There is a lot of buzz about switching to solar power for environmental and financial reasons, but how can one decide if going solar would be beneficial in their particular situation? There are several factors that should be carefully examined and evaluated before the decision to go solar is made final.
The Massachusetts Clean Energy Center advises homeowners that the positioning of solar panels must allow the panels to receive as much sunlight as possible in order to capitalize energy outputs. Roof mounted panels should be positioned as close to due south as possible to maximize the amount of energy generated, since this orientation allows for the most direct sun exposure. Systems not facing due south can still perform economically, however their electricity output will likely be lower.
The biggest reason that people cite for switching to solar energy is the cost savings that result. However, the ability to save on energy bills when switching to solar energy is largely dependent on the cost of the system and the utility rates in a specific location. Solar Estimate provides an accurate calculator that pits the costs of installing a system against the ongoing costs of electricity based on local utility rates. Users can choose their utility provider and usage information in order to obtain a calculation of the cost benefits of panels.
Roofs that are currently in good condition are a required prerequisite for properly supporting solar panels. A roof that has not been properly maintained may not be able to adequately sustain such a system, and homeowners will find themselves facing hefty removal costs. Have your roof evaluated prior to installation to avoid this facing this problem further down the road.
Many homeowners who are looking to add solar panels hope that they will be able to completely run their house on solar power. Whether this goal is achievable depends on how much energy a family consumes over the course of a day.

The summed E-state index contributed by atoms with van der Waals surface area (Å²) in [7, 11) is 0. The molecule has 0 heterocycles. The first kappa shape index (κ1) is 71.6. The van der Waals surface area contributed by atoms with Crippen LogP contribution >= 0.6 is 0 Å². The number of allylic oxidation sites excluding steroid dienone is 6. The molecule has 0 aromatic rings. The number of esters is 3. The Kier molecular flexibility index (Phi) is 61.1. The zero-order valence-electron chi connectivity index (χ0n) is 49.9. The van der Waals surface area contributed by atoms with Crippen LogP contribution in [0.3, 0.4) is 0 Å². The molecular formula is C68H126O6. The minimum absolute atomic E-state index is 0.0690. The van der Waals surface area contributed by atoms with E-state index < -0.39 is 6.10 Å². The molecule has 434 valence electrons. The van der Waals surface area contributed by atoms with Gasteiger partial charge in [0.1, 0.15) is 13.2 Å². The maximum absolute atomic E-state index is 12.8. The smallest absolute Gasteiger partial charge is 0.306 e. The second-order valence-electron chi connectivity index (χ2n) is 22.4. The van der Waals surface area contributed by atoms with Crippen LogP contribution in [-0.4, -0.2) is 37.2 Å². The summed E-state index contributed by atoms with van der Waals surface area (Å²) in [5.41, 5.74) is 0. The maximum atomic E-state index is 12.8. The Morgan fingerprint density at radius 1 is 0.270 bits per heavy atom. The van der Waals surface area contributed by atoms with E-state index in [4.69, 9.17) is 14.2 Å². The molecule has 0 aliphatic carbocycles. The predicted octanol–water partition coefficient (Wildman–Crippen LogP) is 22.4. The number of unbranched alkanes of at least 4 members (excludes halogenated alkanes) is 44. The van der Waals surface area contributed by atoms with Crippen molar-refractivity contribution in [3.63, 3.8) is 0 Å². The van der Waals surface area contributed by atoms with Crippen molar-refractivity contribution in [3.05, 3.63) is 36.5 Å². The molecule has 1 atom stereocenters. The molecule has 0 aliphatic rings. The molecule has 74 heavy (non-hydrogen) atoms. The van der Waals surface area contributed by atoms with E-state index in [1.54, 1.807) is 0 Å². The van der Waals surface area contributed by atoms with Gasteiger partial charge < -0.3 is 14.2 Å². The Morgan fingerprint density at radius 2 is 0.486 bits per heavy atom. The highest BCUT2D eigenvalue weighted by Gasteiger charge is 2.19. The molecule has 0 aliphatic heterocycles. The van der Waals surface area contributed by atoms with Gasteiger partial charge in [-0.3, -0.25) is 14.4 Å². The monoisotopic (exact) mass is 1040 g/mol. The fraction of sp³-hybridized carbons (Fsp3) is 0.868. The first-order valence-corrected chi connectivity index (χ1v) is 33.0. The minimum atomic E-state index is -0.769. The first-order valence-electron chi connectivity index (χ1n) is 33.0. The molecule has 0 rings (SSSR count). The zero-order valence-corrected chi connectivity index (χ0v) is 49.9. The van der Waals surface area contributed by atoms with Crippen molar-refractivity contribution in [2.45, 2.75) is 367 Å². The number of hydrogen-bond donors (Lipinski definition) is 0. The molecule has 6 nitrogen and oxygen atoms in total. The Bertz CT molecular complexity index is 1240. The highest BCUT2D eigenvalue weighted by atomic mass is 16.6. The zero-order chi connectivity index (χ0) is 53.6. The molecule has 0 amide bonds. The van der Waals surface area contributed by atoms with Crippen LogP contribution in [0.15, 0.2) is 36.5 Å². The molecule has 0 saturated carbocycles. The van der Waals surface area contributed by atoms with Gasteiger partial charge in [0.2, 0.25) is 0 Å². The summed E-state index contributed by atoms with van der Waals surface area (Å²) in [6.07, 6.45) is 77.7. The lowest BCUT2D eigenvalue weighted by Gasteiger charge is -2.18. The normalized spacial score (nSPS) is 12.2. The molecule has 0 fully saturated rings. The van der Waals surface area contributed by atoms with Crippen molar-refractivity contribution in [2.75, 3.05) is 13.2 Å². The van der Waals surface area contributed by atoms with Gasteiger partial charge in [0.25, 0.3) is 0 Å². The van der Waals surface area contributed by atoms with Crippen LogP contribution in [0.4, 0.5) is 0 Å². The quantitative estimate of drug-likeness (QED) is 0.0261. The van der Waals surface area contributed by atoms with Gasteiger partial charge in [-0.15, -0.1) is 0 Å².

The Learning Channel (TLC) provides more information about the average energy consumption of households in the U.S. in order to offer a picture of how many panels would need to be used to supplement all of the energy for a home. Estimates from TLC suggest that the average homeowner would need to install 285 square feet of panels, but homes that have particularly high energy consumption because of hot weather that requires the use of air conditioning would need to have many more panels.
It can be hard to determine exactly how many panels to include in a system because of changing energy needs. Families may grow or experience a change that requires a significant increase in energy consumption. If you expect this possibility for your home, you should consider installing an expandable system that allows homeowners to add panels in the event that their energy needs expand in the future.
Solar power can be a cost-saving energy option for homeowners who are willing to look at the long-term benefits of installing such a system. However, it is important for homeowners to look at installation costs, current utility rates and the capabilities of their roof in order to determine whether going solar is right for their needs.
Solar panels may get all the press when it comes to solar technologies, but scientists are coming up with other novel ways to harness sunlight. The following solar gadgets use nothing but the sun for power: (more…)
With summer coming to a close, many people are biting their nails over the electric bill because of all the A/C used on those sweltering days. Maybe you’ve considered solar power as an alternative before and were overwhelmed by all the components required to actually set up a system. Where does someone even get started setting up for solar?
Unveiling the Magic
The science of it may seem complicated at first: photovoltaic arrays, AC-DC inverters, photons, etc. When you think about it in terms of everyday life, though, it’s actually quite simple. Everything starts with the sun, which produces light and heat, and that is turned into electricity. Lightbulbs function with the same concept reversed. Electricity causes microscopic particles (known as photons) to escape the atoms and bounce around, which produces light and heat. A solar panel works in the other way, catching these escaped photons that come from the sun, which creates electricity. (more…)